To be clear, I am not excluding myself from the picture. Recently, I moved to a new apartment and I had the chance to see everything I own. With a lot of shame, I have to admit I have more than 27 pairs of shoes. So what I realized is, I need a system in place to end this.
Implementing Lean to Decrease Textile Waste
Every optimization process needs a deliberate effort and is often not the most pleasant thing. First, you need to admit a flaw, then you need to go out of your usual way and put effort into making things better. So in order to achieve results, you really need to be motivated to do it. After looking at all the boxes of clothes I had forgotten I have and counting all the shoes, my motivation was in place. Masochistically enough, I decided to implement a simple process:
- Visualize – I am repeating myself here, but this simple method is extremely powerful! Very often it is not about not having, it is about not seeing what to wear. Try to have a big part of what you own on hangers, not in draws. As the saying goes “You can’t manage what you can’t see.”
- In Lean, there are 7 types of waste. What also statistics make clear is that when it comes to clothing, inventory is a big topic. So I decided to implement a simple step to not enlarge my inventory even more. When I want to buy something, I give the idea a 7 day trial period. I do not commit directly. Imagining a Kanban board in front of me, you can say I put it in the backlog.
If after the trial period I still haven’t changed my mind, then I buy it. Setting my commitment point after the “trial period” has done miracles for me. Commitment points are in general a very powerful tool to implement in every decision process.
Combining these with a strategy for old clothing items (resell, reuse), has generally changed my behavior and reduced my personal textile waste significantly. Although I still feel I can do more.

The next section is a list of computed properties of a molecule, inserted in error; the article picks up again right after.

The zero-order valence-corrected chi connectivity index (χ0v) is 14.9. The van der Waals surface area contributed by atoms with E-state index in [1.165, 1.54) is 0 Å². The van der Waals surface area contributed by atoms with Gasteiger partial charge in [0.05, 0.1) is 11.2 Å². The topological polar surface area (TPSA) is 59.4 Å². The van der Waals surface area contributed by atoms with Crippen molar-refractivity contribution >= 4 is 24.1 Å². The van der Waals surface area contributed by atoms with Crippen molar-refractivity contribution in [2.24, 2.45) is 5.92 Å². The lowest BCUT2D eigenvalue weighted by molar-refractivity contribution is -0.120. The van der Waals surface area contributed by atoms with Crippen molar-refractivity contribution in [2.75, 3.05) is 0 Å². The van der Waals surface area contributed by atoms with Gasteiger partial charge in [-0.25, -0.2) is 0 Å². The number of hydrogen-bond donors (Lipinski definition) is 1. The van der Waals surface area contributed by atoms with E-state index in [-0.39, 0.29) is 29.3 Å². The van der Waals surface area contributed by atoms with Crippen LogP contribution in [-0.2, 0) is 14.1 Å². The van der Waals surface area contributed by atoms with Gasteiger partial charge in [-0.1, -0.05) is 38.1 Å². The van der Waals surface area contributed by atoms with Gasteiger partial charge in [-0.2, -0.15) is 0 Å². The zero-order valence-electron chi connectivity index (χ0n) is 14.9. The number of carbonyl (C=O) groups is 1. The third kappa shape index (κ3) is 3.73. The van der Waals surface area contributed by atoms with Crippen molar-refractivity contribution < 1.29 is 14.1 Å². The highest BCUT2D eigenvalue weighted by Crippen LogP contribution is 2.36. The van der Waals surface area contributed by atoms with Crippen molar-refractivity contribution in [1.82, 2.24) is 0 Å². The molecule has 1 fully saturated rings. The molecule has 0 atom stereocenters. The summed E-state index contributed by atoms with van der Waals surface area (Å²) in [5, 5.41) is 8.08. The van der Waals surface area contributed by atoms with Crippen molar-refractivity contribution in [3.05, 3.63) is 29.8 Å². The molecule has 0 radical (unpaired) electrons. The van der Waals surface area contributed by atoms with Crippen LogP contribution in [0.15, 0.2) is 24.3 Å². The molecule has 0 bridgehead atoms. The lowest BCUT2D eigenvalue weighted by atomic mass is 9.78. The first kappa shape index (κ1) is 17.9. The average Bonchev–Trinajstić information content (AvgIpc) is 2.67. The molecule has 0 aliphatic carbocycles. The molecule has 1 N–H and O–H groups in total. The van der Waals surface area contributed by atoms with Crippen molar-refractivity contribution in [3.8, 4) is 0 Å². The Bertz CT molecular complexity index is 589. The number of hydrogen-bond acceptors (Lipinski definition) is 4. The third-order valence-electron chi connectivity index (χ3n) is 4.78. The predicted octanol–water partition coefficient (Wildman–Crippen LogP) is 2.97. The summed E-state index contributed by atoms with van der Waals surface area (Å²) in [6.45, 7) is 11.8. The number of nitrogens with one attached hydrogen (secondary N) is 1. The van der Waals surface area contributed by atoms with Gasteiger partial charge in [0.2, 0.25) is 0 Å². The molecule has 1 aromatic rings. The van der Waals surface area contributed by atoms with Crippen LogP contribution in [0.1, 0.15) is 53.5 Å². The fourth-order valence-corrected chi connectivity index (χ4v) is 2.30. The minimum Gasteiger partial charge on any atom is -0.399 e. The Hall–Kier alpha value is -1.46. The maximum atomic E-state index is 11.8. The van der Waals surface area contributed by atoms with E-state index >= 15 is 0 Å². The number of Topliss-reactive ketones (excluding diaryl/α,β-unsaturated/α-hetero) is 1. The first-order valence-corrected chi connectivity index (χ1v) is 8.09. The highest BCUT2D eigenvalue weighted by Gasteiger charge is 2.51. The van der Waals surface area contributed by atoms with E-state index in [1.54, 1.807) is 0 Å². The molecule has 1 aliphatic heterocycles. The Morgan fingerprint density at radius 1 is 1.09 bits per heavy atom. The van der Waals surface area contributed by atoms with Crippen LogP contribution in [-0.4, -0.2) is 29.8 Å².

Putting the outlined techniques into practice has helped me reduce my food waste to a minimum and change my consumer behavior towards clothing for good. It’s no rocket science and I am sure anybody who puts a bit of discipline and motivation into following the Lean and Kanban practices can achieve the same.
Let’s imagine we all collectively commit to having a PULL system and not overstock with food supplies or clothes. To visualize what we have in our fridges or wardrobes, so we can make better use of it and commit to improving incrementally in the optimization of our personal waste streams.
Estimations point that if the average life of a clothing item was extended by just three months, it would reduce their carbon and water footprints, as well as waste generation, by 5 to 10% (Source). According to a report from the UK based organization WRAP, if food is removed from UK landfills, the greenhouse gas abatement would be equivalent to removing one-fifth of all the cars in the UK from the road (Source).
As a final note, there is one more similarity between Kanban and sustainability I want to underline – “Continuous improvement”. In both areas, the aim is making things better than they were yesterday, constantly.
“Zero-waste” is not a destination, it is a mentality, that Kanban can help you adapt.
The results, listed above, are just the beginning of what we can achieve collectively by making waste our number one enemy. Eliminating it on every level is the backbone for improvement and the way towards a cleaner tomorrow. In your life, in your work, and on a grander scale.